CMOs: It’s time to take your seat at the tech table
In many organizations, the authority of marketing leaders and CMOs in technology purchasing decisions can be, well, murky.
Cison CMO Chris Lynch points out that the common question on the minds of many marketing leaders is: “How involved or uninvolved should CMOs be in the decision-making process for new technology?”
Of course, the answer will depend on the industry and vertical, and may look different between B2B and B2C companies. As Lynch puts it, “Some CMOs sign all the major contracts for new martech, but might have little to do with the purchase process. In other cases, they’re involved the whole way.”
However, when it comes to larger technology purchases and implementations as a whole—like enterprise resource planning (ERP) and customer-relationship management (CRM), marketing leaders must demand a seat at the table—after all, it’s all part of rocking the role of CMO.
In previous installments of our CMO blog series, we’ve discussed how the role of the CMO is changing, and what it takes to stay in the C-suite. In this third installment, we’ll discuss how marketing leaders can get involved in major organizational technology decisions.
Word to the wise: knock down those silos
Think about it this way: decisions that a COO might make about ERPs—an implementation that spans and impacts the entire company—will ultimately affect how successful marketing programs will be, from measurement, integration of outside programs, marketing automation and more. If the CMO isn’t aware and tracking with capabilities of technology implementations—and does not have a voice in whether or not that will work in terms of the martech stack—then she is setting marketing and the company up for failure.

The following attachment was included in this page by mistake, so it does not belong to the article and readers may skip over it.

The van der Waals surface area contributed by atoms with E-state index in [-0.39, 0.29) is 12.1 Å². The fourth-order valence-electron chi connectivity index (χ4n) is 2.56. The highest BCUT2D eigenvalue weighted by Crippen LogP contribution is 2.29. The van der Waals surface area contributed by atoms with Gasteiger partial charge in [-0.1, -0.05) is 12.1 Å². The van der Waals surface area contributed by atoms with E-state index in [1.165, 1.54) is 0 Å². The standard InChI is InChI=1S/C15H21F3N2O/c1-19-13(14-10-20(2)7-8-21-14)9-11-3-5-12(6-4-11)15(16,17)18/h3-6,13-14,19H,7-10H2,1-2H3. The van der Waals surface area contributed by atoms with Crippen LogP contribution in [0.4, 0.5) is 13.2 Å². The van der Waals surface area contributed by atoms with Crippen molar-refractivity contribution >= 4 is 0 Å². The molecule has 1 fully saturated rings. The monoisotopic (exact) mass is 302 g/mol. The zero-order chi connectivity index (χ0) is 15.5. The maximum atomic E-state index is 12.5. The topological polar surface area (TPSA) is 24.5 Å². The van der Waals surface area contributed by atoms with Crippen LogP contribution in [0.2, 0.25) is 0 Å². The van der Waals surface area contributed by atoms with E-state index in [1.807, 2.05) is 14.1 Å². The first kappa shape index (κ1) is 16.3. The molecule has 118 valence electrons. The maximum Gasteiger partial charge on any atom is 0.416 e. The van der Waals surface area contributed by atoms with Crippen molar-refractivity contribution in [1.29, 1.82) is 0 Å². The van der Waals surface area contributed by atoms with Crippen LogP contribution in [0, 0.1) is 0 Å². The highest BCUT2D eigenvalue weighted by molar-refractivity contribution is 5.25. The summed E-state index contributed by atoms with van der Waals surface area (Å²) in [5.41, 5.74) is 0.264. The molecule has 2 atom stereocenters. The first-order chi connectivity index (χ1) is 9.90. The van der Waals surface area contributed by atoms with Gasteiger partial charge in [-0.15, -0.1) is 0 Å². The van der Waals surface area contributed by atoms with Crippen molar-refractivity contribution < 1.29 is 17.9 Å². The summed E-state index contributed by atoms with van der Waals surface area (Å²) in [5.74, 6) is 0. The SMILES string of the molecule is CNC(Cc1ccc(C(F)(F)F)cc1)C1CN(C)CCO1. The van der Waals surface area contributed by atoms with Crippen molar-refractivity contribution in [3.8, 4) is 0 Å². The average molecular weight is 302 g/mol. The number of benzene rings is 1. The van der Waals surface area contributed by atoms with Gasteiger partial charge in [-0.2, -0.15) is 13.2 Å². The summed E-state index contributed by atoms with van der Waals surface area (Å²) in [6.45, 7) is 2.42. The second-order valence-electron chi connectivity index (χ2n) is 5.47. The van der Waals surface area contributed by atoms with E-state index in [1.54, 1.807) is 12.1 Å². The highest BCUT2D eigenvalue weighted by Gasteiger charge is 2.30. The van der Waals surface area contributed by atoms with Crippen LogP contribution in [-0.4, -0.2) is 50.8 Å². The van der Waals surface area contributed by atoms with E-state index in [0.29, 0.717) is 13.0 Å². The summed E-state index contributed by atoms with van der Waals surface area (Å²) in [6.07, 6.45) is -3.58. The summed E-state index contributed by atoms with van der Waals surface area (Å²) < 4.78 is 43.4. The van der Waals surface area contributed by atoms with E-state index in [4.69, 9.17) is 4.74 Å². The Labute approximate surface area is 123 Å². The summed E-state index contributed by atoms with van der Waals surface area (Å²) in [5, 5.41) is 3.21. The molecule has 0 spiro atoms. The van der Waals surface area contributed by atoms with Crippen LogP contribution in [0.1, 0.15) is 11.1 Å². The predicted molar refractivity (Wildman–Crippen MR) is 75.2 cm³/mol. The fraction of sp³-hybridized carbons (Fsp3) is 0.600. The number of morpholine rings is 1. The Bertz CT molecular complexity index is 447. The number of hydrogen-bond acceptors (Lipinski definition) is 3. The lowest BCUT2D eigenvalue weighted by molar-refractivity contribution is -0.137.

Another common occurrence: IT decisions related to an organization’s website platform. Say the IT team is spearheading the move to a single website platform for global integration purposes: Without input from the CMO and marketing team, it’s impossible to know if the CMS enables key programs like content marketing in an easy, efficient and turnkey way.
Succeed by being a student of technology
As part of the evolution of the role over the past few years, CMOs need to not only take their seat at the table of major tech decisions; they also need to understand what different data tools do. Which, Lynch says, may mean “being OK to let your guard down to ask basic questions, even at the risk of sounding uninformed.”
Fortunately, there are a couple easy ways to do this:
- Keep a steady diet of tech news from major publications (Martech Advisor, AdWeek, CMO.com, Digiday.)
- Create a “to read” folder in your email to save research and whitepapers sent from your direct reports.
CMOs must also be smart about martech purchases. For Lynch, one good way to do this is to get involved with negotiations with the vendor for larger-ticket items to ensure the company is getting a strong deal. Another pointer? Take meetings judiciously, Lynch says. There are two reasons, he says, a CMO should take a meeting:
- If she truly feels the product would support the company’s strategy and the vendor has already had a successful meeting with one of his lieutenants